SEOUL (Reuters) – North Korea has stepped up measures to prevent the spread of the highly contagious and deadly African swine fever, its main state newspaper said on Wednesday, breaking its silence on the outbreak which was first reported in late May.
In late May, North Korea reported an outbreak of African swine fever (ASF) to the World Organisation for Animal Health (OIE), South Korea’s agriculture ministry said but the North has not made any official comment on its outbreak.
North Korea’s Rodong Sinmun newspaper said on Wednesday nationwide preventive measures are being carried out to contain the virus, quoting North Korean leader Kim Jong Un as saying “prevention is the key to production in livestock industry”.
“Increasing livestock production goes hand in hand with raising farm animals safe from various diseases,” said Kim according to the newspaper.
“Once highly contagious diseases like African swine fever are spread …. herds of farm animals could die.”
Preventative measures include disinfecting farms and restricting sales of pork and processed meat, the newspaper said.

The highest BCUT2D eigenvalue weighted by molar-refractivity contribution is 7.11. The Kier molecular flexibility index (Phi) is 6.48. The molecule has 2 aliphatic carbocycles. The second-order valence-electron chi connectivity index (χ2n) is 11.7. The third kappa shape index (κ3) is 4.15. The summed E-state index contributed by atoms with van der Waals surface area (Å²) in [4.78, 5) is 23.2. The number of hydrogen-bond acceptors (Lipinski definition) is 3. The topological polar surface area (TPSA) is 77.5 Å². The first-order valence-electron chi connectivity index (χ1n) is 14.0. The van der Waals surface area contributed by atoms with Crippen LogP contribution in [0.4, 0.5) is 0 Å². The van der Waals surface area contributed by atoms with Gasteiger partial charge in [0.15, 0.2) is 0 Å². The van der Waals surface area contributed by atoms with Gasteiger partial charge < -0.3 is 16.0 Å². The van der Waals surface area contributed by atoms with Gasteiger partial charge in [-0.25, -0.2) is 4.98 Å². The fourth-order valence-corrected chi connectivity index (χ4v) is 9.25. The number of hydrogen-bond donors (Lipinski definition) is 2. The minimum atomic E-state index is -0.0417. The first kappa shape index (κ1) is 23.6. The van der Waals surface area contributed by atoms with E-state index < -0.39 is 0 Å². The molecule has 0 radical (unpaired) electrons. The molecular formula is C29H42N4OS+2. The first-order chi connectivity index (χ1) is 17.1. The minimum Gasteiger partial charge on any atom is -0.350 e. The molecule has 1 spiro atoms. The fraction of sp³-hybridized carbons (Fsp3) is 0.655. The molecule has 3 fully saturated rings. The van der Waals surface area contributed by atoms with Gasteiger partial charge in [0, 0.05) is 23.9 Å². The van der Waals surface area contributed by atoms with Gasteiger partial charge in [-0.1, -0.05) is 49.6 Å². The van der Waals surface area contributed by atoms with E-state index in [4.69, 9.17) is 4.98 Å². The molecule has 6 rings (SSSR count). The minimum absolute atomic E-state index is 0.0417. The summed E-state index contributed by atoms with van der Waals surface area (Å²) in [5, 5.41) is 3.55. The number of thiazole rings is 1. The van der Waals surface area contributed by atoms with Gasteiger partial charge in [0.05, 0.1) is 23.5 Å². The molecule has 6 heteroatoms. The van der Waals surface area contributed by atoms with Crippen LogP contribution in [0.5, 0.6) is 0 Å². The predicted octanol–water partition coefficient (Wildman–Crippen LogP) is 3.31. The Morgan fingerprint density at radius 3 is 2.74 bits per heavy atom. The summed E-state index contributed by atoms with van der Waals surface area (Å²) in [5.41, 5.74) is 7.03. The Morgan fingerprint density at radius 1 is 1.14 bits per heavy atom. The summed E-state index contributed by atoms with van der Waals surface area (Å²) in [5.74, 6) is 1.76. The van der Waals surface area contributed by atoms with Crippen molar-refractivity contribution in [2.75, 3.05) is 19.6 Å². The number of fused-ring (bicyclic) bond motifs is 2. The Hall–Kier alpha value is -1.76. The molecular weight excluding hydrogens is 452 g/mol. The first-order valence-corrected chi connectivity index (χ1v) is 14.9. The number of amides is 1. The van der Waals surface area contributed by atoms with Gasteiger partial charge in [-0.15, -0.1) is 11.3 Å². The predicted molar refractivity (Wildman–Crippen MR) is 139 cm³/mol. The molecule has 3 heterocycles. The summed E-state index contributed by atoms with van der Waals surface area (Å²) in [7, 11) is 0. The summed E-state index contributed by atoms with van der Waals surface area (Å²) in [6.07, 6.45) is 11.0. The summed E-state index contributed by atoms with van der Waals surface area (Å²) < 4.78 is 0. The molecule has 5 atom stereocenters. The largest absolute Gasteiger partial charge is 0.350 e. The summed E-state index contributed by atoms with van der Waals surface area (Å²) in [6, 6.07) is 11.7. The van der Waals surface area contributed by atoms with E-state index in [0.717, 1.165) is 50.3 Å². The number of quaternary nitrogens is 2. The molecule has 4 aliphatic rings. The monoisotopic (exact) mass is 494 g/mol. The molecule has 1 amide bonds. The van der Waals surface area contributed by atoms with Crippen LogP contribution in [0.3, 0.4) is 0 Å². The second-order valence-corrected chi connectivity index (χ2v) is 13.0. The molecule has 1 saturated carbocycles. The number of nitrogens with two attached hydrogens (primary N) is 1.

North Korea raises mainly chicken, ducks and rabbits. Its pig population was 2.6 million as of 2017, according to data from Statistics Korea.
In the wake of the North’s outbreak, South Korea has stepped up disinfection measures near the shared border to keep the viral disease spreading to the South.
So far, no further cases have been reported in North Korea.
African swine fever (ASF) is fatal and highly contagious to pigs and wild boards, but it does not affect humans. Since the first outbreak of ASF in East Asia was reported in China in early August last year, the virus has spread across China including Vietnam.
(Reporting By Jane Chung; Editing by Michael Perry)